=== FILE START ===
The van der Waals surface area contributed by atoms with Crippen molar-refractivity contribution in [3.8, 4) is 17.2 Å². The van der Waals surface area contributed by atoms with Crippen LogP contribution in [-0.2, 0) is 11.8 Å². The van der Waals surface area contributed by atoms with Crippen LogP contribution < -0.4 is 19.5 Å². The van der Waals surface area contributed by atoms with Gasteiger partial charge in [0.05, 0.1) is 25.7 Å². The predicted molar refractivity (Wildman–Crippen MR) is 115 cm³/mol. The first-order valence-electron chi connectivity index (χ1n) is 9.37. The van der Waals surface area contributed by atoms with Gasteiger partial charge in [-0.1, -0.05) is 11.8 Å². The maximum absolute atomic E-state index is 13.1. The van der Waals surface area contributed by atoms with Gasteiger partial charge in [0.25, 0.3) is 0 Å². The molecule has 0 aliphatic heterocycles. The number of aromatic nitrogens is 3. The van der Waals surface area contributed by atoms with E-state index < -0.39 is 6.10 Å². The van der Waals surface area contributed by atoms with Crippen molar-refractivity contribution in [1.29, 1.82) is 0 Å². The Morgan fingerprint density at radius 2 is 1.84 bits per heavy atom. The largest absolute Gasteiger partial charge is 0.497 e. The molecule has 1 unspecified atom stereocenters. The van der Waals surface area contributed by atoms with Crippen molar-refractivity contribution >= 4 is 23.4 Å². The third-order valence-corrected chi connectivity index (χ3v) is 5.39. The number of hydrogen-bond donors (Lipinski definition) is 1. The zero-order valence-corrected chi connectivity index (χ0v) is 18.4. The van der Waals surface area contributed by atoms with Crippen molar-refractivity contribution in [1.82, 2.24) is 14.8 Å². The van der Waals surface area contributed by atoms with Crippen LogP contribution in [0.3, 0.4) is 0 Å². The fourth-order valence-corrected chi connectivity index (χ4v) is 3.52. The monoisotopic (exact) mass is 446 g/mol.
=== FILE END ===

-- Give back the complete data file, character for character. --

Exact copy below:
The van der Waals surface area contributed by atoms with Crippen molar-refractivity contribution in [3.8, 4) is 17.2 Å². The van der Waals surface area contributed by atoms with Crippen LogP contribution in [-0.2, 0) is 11.8 Å². The van der Waals surface area contributed by atoms with Crippen LogP contribution < -0.4 is 19.5 Å². The van der Waals surface area contributed by atoms with Gasteiger partial charge in [0.05, 0.1) is 25.7 Å². The predicted molar refractivity (Wildman–Crippen MR) is 115 cm³/mol. The first-order valence-electron chi connectivity index (χ1n) is 9.37. The van der Waals surface area contributed by atoms with Gasteiger partial charge in [-0.1, -0.05) is 11.8 Å². The maximum absolute atomic E-state index is 13.1. The van der Waals surface area contributed by atoms with Gasteiger partial charge in [0.25, 0.3) is 0 Å². The molecule has 0 aliphatic heterocycles. The number of aromatic nitrogens is 3. The van der Waals surface area contributed by atoms with E-state index < -0.39 is 6.10 Å². The van der Waals surface area contributed by atoms with Crippen molar-refractivity contribution in [1.29, 1.82) is 0 Å². The Morgan fingerprint density at radius 2 is 1.84 bits per heavy atom. The largest absolute Gasteiger partial charge is 0.497 e. The molecule has 1 unspecified atom stereocenters. The van der Waals surface area contributed by atoms with Crippen molar-refractivity contribution >= 4 is 23.4 Å². The third-order valence-corrected chi connectivity index (χ3v) is 5.39. The number of hydrogen-bond donors (Lipinski definition) is 1. The zero-order valence-corrected chi connectivity index (χ0v) is 18.4. The van der Waals surface area contributed by atoms with Crippen molar-refractivity contribution in [1.82, 2.24) is 14.8 Å². The van der Waals surface area contributed by atoms with Crippen LogP contribution in [0.3, 0.4) is 0 Å². The fourth-order valence-corrected chi connectivity index (χ4v) is 3.52. The monoisotopic (exact) mass is 446 g/mol.